The enormity of the occasion — K Srikanth beating Lin Dan, K Srikanth winning a Super Series in China beating the best Chinese there is, Saina Nehwal winning the women’s singles title on same day — makes Sunday, November 16, a seminal moment for Indian badminton. But the beauty’s in the details of how the 21-year-old resident of Hyderabad brought down the giant of shuttle to win his maiden title in his maiden attempt in a final against unarguably the greatest player.
Before heading out to China, K Srikanth was put through a additional paces by coach Gopichand where he sharpened the youngster’s cross-court smashes. Srikanth boasts of a belligerent down-the-line smash — not too different from what youngsters in badminton love to unleash on the court. However, it was that crosscourt drilled into his system over a fortnight, that helped him unsettle the Chinese Olympic champion, aiding in making life difficult for the favourite, who was jittery about his recuperating ankle.
Gopichand calls this one of the highest quality matches he’s witnessed an Indian play, and not merely for the result. “Anything predictable would not have worked against Lin Dan. Srikanth played a lot of tosses pushing Lin Dan to the back of the court, and he also had some crisp net shots, which ensured that he didn’t allow Lin Dan to settle into any sort of rhythm,’’ the coach explains.
It was the first two shots in fact that set the tone, reassuring Gopichand that Srikanth was looking good to impose his game. Before he opened up a decisive 15-12 lead in the opener, Srikanth also played the acutest of net dribbles – like a high jumper’s trajectory – catching Dan wrong-footed and gasping to reach in what was a statement made on court.
“At the net, he kept the shuttle under constant pressure,” he adds, a ploy that bemused Lin Dan and coupled with the drone-like threatening tosses put him in the middle of the court and in a tight spot of indecisive bother.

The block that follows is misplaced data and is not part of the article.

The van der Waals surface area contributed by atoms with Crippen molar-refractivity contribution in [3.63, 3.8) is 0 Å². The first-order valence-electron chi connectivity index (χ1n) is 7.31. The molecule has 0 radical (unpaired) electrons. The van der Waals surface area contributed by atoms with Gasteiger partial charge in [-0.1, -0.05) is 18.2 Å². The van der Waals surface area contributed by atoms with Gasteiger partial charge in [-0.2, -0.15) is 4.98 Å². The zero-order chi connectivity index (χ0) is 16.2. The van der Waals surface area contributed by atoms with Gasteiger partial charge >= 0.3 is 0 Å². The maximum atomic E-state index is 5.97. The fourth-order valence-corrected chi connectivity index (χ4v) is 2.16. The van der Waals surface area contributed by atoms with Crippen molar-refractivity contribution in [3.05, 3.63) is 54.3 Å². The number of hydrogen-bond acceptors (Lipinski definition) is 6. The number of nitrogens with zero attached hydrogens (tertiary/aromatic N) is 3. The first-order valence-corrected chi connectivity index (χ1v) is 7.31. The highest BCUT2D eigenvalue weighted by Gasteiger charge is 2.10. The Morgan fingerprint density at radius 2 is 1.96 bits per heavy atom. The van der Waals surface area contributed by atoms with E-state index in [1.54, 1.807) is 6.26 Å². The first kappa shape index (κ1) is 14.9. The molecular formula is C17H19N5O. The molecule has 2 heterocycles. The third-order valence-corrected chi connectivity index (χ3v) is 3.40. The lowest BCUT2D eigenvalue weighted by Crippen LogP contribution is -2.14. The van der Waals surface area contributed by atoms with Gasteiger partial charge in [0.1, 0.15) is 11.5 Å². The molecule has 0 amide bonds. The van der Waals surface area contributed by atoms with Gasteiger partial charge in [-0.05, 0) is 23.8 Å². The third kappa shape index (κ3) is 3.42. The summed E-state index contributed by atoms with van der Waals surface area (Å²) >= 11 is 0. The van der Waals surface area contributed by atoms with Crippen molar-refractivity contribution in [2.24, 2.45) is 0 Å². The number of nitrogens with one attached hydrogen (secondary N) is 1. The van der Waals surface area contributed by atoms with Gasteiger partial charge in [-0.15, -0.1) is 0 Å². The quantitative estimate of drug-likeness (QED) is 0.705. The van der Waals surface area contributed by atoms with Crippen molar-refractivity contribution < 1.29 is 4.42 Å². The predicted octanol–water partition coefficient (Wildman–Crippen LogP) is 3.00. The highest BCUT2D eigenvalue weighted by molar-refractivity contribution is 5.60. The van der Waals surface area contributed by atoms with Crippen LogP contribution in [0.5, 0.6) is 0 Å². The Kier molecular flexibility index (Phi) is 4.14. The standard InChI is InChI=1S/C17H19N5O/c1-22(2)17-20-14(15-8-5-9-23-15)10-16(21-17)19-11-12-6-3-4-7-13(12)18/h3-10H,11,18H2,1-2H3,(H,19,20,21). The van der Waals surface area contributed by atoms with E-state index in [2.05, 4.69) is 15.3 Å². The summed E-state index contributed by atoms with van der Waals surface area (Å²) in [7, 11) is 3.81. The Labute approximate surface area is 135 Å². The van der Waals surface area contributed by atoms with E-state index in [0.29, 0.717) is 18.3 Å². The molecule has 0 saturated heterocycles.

“He was smart tactically, and the only fear was Srikanth would get carried away. But where it mattered, he attacked, and he could also stay calm in the end,” the coach adds. In fact court-side coach Sia Dutt sensed at 17-16 in the second that his charge could jangle himself out of a winning position, and urged him to calm his nerves. It helps that Srikanth, one of the most attractive shot-makers in India, is instinctively wristy and experimental, having in his repertoire some unconventional strokes with which he mixes angles.
Mixing it up
“Anyone with a set game has no chance against Lin Dan. But Srikanth mixed it beautifully,” Gopi said admiringly. It would be naïve to think that Srikanth completely out-witted Lin Dan, but Gopi believes his ward could summon the answers as counters. “Lin Dan had figured out what he was trying, but Srikanth changed his game immediately, and that was great to see. That’s the only way to play him, and try and beat him,” he added.
An overwrought mind would have faltered, but not Srikanth’s. “He’s a smart guy, he learns quickly, and has the shots to execute what he’s thinking clearly.”
Though the smash and dribble are quite fetching strokes, it was the chess-like ploy to make Dan move laterally back and forth and then kill at the net that denied the Chinese any rhythm. Controlling the game with cross-courts was a trick Srikanth had gone to China with.
That he could employ it against Lin Dan speaks of his big heart that could mix adventure and equilibrium on the biggest days of his life.